I congratulate my colleague Yudhanjaya Wijeratne, a researcher in our big data team, for being named a finalist for the prestigious Nebula Awards. The nomination, in the novelette category, is for Messenger, co-authored with R.R. Virdi and published as part of Volume IV of The Expanding Universe anthology. The winners will be announced in May in Los Angeles, and I along with all my colleagues at LIRNEasia wish him good luck!
For those who don’t know, the Nebula along with the Hugo (I am sure he will be nominated for a Hugo too one of these days), are the two main literary awards in the world for science fiction. The only other Sri Lankan to have ever been nominated was the late illustrious adopted son of Sri Lanka, Arthur C. Clarke, who won it thrice. You can find the complete list of nominees for the 2019 Nebula Awards HERE.
On a personal note, I should add that that I am very proud of Yudhanjaya’s achievements and his path to achieving them.
He first came to our attention back in 2014 as a Young Scholar for the annual CPRSouth conference that we organize that is intended to build policy intellectuals and ground them on the basics of communication policy research. Not long after, he applied to my team. I did not hire him then. He went on to work at one of Sri Lanka’s main technology companies WSO2 (whose help was particularly critical at the initial stages of our big data work and I should thank their CEO Sanjiva and VP of Research Srinath for that). Yudhanjaya applied again to work at LIRNEasia a few years later and I was taken back by the growth that I had seen in less than a year and half. He still had no degree, but that was not a concern. I think WSO2 and LIRNEasia are some of the few places in Sri Lanka where a degree is not a pre-requirement. In that, he is just the second person on my team who came to us without a degree. The first was Dedunu Dhananjaya (one of my first hires), who put together our low-cost Hadoop cluster (that others have replicated) and that is still our main workhorse 5 years into its setup (Dedunu now works for Transferwise in Estonia, a USD 1.5 billion peer-2-peer money transfer company).
At LIRNEasia, Yudhanjaya has worked on a variety of projects from articulating how cross-border social media linkages help illuminate regional linkages and help understand regional blocs (e.g. SAARC, BIMSTEC, ASEAN), trying to understand the limits of Natural Language Processing (NLP) for resource poor languages in many developing countries, which limit the use of machine-assisted detection of hate speech, to also now understanding how countries of the Asia-Pacific could leverage and/or adapt to megatrends (inter alia demographic shifts, climate change, AI, automation, etc.). All the while, he has supplemented his work by continuous learning through MOOCs (he has now become one of the go-to-people in Sri Lanka on how to best leverage MOOCs for one’s learning). From inception, the big data team has depended quite a bit on MOOCs to continuously upgrade our skills.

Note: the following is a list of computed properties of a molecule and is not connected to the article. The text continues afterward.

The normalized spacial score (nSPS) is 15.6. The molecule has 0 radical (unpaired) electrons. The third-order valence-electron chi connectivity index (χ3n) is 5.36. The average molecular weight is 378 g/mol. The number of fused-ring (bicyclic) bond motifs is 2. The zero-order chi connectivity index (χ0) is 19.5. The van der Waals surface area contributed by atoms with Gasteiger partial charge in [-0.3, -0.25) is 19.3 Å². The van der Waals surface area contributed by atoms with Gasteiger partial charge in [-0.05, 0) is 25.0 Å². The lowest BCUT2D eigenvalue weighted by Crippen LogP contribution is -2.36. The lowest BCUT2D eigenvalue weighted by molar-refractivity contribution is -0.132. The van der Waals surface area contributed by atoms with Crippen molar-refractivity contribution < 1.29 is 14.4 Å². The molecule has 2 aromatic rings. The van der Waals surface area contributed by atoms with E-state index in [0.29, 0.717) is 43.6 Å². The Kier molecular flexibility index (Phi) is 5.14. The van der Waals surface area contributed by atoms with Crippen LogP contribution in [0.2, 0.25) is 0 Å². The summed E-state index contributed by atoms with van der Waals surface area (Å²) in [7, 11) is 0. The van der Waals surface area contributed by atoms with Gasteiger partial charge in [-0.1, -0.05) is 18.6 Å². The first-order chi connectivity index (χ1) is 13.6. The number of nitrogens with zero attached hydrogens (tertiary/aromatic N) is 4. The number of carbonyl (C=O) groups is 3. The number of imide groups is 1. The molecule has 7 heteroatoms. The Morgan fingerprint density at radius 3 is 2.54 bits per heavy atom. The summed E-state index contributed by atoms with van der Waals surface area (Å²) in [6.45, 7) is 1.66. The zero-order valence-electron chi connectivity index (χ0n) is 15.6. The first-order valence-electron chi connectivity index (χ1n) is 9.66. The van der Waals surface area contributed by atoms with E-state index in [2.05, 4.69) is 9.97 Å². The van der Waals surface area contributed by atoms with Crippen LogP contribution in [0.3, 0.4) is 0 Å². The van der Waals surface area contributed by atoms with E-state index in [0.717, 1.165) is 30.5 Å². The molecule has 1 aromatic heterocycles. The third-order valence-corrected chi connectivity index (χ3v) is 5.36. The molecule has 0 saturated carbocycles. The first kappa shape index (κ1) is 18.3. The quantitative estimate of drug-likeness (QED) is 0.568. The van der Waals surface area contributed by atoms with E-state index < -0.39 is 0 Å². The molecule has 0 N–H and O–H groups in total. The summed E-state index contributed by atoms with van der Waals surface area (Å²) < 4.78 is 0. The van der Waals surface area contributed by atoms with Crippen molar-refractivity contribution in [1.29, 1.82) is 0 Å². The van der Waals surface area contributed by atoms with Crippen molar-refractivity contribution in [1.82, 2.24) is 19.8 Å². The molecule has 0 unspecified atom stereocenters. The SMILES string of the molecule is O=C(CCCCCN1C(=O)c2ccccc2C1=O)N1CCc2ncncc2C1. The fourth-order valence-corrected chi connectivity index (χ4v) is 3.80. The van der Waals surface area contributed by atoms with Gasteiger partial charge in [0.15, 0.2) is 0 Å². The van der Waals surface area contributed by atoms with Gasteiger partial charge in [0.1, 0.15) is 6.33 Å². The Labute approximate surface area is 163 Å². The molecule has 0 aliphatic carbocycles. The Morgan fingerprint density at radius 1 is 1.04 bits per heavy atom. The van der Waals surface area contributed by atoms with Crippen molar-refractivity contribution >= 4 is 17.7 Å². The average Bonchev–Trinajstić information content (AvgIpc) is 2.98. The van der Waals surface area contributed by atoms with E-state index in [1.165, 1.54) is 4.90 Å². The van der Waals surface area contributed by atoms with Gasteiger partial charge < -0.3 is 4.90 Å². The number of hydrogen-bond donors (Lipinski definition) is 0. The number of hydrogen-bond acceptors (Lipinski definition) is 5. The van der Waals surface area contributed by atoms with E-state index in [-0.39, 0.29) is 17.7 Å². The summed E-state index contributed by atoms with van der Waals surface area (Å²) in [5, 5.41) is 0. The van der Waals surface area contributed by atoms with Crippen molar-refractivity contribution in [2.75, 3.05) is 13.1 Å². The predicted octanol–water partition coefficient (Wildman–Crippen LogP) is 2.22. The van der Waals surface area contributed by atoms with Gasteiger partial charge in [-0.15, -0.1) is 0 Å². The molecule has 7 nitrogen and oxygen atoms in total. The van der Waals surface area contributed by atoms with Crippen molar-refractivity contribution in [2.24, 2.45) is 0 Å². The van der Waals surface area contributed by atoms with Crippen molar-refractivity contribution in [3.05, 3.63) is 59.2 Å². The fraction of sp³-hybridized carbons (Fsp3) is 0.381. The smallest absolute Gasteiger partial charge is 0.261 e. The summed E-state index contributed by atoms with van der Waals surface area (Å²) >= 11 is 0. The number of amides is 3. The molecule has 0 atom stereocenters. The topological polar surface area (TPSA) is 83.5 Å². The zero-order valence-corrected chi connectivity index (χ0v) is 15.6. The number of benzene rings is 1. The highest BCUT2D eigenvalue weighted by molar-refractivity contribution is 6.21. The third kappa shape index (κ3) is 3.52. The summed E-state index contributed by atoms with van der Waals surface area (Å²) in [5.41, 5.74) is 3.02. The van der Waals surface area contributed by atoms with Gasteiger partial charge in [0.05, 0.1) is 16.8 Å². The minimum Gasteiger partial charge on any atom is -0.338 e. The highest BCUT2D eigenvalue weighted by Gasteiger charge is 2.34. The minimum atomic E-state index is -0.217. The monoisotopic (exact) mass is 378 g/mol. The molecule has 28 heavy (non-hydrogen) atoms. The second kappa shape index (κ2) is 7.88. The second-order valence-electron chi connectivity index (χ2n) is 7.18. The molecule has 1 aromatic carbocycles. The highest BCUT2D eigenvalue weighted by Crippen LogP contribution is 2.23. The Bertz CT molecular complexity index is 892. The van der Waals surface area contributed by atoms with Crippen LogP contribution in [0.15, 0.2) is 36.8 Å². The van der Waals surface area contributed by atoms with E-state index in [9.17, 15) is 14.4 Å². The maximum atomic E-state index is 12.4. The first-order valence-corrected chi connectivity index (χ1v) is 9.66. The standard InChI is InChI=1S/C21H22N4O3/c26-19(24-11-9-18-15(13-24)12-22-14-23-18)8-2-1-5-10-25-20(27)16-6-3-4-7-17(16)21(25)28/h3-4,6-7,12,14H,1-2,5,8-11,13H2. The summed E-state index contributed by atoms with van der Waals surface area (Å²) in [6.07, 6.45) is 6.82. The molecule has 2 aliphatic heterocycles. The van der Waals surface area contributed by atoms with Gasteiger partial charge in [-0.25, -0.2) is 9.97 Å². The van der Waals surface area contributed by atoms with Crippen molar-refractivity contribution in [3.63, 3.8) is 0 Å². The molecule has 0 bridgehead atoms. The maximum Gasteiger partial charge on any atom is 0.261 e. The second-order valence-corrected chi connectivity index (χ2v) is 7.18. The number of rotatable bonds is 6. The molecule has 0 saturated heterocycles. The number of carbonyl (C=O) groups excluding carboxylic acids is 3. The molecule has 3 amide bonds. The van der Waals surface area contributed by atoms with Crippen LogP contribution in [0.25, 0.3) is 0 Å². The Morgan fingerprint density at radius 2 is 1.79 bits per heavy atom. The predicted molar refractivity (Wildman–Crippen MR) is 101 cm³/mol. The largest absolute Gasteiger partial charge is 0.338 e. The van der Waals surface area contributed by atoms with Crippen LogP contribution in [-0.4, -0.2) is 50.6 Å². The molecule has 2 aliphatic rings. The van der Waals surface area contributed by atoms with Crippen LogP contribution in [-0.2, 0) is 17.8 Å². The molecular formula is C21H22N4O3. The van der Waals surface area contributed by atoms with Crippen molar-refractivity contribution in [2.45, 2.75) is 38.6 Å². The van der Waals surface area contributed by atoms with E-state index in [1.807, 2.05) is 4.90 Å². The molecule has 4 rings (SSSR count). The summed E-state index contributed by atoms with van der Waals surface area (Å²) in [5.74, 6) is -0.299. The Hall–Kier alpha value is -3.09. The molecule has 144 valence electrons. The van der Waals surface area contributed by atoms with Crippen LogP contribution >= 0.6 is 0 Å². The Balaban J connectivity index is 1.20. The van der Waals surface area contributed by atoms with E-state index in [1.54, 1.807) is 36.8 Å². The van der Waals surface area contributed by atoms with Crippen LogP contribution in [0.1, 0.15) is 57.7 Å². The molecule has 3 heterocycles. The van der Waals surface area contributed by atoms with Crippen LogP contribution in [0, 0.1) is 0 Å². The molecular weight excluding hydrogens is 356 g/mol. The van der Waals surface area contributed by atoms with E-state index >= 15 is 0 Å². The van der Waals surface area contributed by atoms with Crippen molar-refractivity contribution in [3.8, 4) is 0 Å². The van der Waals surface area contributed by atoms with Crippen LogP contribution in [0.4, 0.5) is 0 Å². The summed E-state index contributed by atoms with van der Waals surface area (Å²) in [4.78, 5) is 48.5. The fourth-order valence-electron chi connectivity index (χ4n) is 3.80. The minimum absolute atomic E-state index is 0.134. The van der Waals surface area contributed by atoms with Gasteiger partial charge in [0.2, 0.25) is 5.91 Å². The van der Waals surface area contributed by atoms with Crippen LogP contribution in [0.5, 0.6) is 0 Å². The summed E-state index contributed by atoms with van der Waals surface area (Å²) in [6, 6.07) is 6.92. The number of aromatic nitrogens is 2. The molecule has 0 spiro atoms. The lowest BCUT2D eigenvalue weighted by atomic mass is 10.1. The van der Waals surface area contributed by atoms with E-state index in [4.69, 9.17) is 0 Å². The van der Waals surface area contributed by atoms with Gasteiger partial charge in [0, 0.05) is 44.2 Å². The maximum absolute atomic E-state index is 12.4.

But to Yudha, sci-fi is where is heart is, but that is far from being irrelevant to our work. Infact the term ‘cyberspace’ around which a lot of work revolves, was first coined by the author William Gibson in his 1984 novel Neuromancer. If one wants to understand one potential pathway to learn how people grapple with issues of privacy, read Speaker for the Dead (the second book in the Ender’s Game series by Orson Scott Card) where the protagonist employs different personas to speak to different audiences. One should write to Yudha to ask him for the text of his alternate TedxColombo speech (and which I would have preferred more) outlining why everyone should read sci-fi. In the end he talked on another subject, “How Friendships Define Us – And Why They’re Dangerous,” building on his own experiences and the work he was then doing at LIRNEasia. And similarly those interested in how dataficiation and algorithmic decision-making could shape our world, should read Yudhanjaya’s first book Numbercaste (initially self-published online but now published by HarperCollins). In some ways I wish his book had come out two years before, when it would have preceded the current and (sometimes partly misinformed) concerns around China’s Social Credit System. But the book is still prescient and I would highly recommend it (read Rohan Smarajiva’s review of the book to understand why the book is highly relevant to current algorthimic zeitgeist).
Yudhanjya is an important part of LIRNEasia (even when he causes me to lose my temper from time to time) and the multi-disciplinary big data team (where everyone including myself is a ‘character’ of some form or the other). But all credit for Yudhanjaya’s literary achievements belong to him. It has been borne of curiosity, a voracious appetite for knowledge, and a stubborn analytical mind (not just on the topics he writes about, but also the market and business of publishing). I like to think that that his ongoing work at LIRNEasia has been symbiotic – our work feeding his story telling, and his futurist vision challenging and expanding our thinking. And given his very fast growth trajectory at work, here is me personally hoping that he makes me irrelevant very soon.